Colombian Military Forces Put Out Forest Fires
By Yolima Dussán/Diálogo March 15, 2018
The Colombian Air Force employed a modular air system to combat the fires.
The 2nd Air Combat Command of the Colombian Air Force (FAC, in Spanish), together with Colombian National Army personnel attached to Joint Task Force Omega’s Air and River Component and to the Rapid Response Force thwarted two wildfires in different parts of Sierra de La Macarena National Park, in the department of Meta, Colombia. The forest reserve is 130 kilometers long by 30 kilometers wide. Caño Cristales, home to a delicate ecosystem of endemic flora and fauna and also known as the River of Five Colors, can be found within the jurisdiction.
Although both fires were under control in record time, park management confirmed that flames destroyed 5,000 hectares of native forest. “It’ll be 50 years before this area is able to recover, however, it will never be the same,” FAC Colonel Juan Carlos Rueda, commander of Joint Task Force Omega’s Air Division, told Diálogo.
More than 200 personnel took part in the operations, dropping 95,000 liters of water and fire retardant. The first fire burned from January 30 to February 3, 2018, in the northern part of the municipality of La Macarena. The second fire was larger. It started on February 21st in the southern part of the government-protected area.
“While fighting the [second] fire, the Air Force used the Modular Airborne Fire Fighting System (MAFFS II) for the first time,” Col. Rueda said. “We stopped the fire in three days. The flames, which advanced quickly, destroyed more than 3,000 hectares. It was the right time to use a tool acquired in 2017 from U.S. manufacturer United Aeronautical Corporation with whom we have a training program for the past eight months. Putting this fire out was our first real-time exercise.”
The MAFFS II system can drop up to 13,000 liters of water and fire retardant. The system was designed to be installed on C-130 Hercules aircraft.
“With the MAFFS II, we were able to drop a larger amount of water from a closer distance with greater accuracy. The plane was provisioned at Apiay Air Base, in the 2nd Air Combat Command, just minutes from the disaster area,” FAC Lieutenant Colonel John Jairo Báez, head of the National Personnel Recovery Center, told Diálogo. “We’re the only country in Latin America with this capacity. Our pilots’ performance was flawless. They’re very knowledgeable about firefighting.”
Experience, control, and decision-making
Flying a plane with the features of a C-130—considered the flagship aircraft in military aviation for its size—requires a lot of experience, especially during firefighting operations. The aircraft weighs 60 tons when carrying a maximum load of liquid fire retardant, which must be dropped from a height of 45 meters above the flames, flying at 200 kilometers per hour. “It’s important to stay within the established limits to deliver the water. We can’t fly at lower altitudes or faster speeds,” said to Diálogo FAC Lieutenant Colonel Rafael Alfredo Caviedes Silva, commander of the 81st Transport Group and a C-130 pilot during the mission.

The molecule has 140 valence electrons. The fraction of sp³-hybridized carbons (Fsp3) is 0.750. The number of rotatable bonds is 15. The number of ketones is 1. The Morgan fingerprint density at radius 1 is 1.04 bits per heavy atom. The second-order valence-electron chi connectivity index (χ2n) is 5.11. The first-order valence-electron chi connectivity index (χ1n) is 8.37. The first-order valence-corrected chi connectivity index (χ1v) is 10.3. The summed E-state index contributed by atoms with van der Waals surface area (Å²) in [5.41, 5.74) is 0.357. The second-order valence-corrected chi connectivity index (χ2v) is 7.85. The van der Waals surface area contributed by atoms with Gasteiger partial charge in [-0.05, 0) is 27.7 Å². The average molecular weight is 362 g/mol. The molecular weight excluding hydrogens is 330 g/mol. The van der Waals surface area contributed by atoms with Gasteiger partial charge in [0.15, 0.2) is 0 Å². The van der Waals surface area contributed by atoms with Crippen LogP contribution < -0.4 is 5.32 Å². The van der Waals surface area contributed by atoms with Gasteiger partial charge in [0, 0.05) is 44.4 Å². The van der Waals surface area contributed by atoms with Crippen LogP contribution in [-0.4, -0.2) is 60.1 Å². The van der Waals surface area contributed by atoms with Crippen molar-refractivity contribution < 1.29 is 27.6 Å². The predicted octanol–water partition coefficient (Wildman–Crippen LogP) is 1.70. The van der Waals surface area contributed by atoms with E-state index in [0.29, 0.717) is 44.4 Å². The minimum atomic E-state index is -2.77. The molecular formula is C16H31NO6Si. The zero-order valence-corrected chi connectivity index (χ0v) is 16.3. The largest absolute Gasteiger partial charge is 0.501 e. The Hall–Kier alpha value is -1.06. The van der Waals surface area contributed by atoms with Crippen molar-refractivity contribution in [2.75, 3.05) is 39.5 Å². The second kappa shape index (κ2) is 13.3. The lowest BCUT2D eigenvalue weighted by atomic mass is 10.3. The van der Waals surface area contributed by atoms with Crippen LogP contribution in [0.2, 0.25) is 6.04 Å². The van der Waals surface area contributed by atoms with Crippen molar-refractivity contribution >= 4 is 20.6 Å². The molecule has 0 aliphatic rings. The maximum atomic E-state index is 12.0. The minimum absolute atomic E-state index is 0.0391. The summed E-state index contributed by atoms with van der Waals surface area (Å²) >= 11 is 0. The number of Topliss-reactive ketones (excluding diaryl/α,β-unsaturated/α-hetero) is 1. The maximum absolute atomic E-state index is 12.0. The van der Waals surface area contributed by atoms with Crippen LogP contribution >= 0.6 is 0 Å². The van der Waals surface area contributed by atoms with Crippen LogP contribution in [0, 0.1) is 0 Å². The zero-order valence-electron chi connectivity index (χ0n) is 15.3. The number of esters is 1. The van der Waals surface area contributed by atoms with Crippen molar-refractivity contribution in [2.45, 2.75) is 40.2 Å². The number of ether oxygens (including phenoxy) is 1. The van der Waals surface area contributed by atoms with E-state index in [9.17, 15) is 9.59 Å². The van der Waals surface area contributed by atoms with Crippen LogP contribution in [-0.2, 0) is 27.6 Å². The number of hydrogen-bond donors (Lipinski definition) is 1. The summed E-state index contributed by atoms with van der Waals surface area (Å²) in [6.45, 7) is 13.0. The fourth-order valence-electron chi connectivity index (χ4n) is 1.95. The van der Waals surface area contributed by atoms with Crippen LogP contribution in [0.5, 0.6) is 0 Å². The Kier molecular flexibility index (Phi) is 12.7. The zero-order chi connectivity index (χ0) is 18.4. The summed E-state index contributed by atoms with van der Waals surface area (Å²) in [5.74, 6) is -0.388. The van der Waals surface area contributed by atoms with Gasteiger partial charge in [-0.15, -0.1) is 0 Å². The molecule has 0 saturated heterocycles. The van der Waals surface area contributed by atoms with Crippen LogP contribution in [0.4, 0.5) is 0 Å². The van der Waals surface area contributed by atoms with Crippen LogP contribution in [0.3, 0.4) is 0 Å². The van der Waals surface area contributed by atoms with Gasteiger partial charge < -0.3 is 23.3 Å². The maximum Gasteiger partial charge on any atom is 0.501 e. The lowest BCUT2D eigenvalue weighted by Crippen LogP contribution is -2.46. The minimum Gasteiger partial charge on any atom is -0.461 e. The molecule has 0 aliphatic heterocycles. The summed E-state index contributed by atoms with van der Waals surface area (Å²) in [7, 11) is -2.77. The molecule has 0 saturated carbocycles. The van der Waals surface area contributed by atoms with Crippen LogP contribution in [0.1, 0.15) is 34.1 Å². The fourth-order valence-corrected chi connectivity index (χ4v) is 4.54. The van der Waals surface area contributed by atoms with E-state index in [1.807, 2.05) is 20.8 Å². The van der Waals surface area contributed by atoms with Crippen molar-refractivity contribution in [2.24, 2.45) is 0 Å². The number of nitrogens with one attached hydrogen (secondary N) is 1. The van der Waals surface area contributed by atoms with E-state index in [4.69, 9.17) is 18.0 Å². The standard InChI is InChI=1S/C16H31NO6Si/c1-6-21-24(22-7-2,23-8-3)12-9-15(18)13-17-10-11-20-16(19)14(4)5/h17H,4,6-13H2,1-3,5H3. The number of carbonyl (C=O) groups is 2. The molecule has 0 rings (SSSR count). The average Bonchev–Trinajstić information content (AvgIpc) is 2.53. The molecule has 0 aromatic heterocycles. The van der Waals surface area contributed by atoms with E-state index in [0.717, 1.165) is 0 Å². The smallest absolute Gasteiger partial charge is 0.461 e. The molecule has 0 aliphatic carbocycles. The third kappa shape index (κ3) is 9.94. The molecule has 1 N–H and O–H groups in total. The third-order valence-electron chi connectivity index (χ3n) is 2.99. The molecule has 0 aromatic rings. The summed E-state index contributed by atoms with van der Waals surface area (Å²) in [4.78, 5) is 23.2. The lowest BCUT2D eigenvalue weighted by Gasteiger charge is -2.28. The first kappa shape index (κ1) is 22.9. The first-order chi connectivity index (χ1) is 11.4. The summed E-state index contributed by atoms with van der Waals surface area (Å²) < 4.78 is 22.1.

The drop takes just seconds. Coordination with the crew is a must to decide where to start and stop the drop. “I ended up being the first one to operate MAFFS II during a live forest fire, but, out of the nine pilots we trained, anybody could have done what I did,” Lt. Col. Caviedes said.
Three crews received training from the system’s manufacturer in the United States as well as in Colombia. “They’re the [FAC’s] best trained crews to operate the Hercules, with more than 2,000 flight hours with the [MAFFS II] system set up,” Col. Rueda said. “We have three crews: a code-red crew on the front line, a secondary code-yellow crew, and a third reserve crew for both of them.”
Bambi Bucket and drones
The Bambi Bucket system, a device to load large amounts of water onto aircraft that was key to put out the fire, was installed on a Black Hawk from the 2nd Air Combat Command. Over three days, FAC made 73 drops from the Bambi Bucket, assisted on the ground by specialized firefighters from Villavicencio, Colombia.
The use of drones was also very helpful to get both disasters under control. Thanks to the remotely controlled aerial vehicles, crews on the ground and in the air were able to detect areas with the greatest number of hot spots, as well as the size and direction of flames.
Service members know that such incidents can happen at any time. In the first three months of 2018, Colombia experienced a dry season favorable to hot spots. People also sometimes start fires that get out of control. Authorities found that dissident groups from guerrilla forces with direct influence on the community encourage them to use deforestation to plant illegal crops and end up harming themselves and damaging their own belongings.
The Office of the Attorney General of Colombia indicated in a press release that it is moving forward with the prosecution of five individuals identified as the perpetrators of the forest fires in Sierra de la Macarena. The fires were completely extinguished March 4th, with additional firefighting efforts on the ground to put out hot spots and finally secure the area.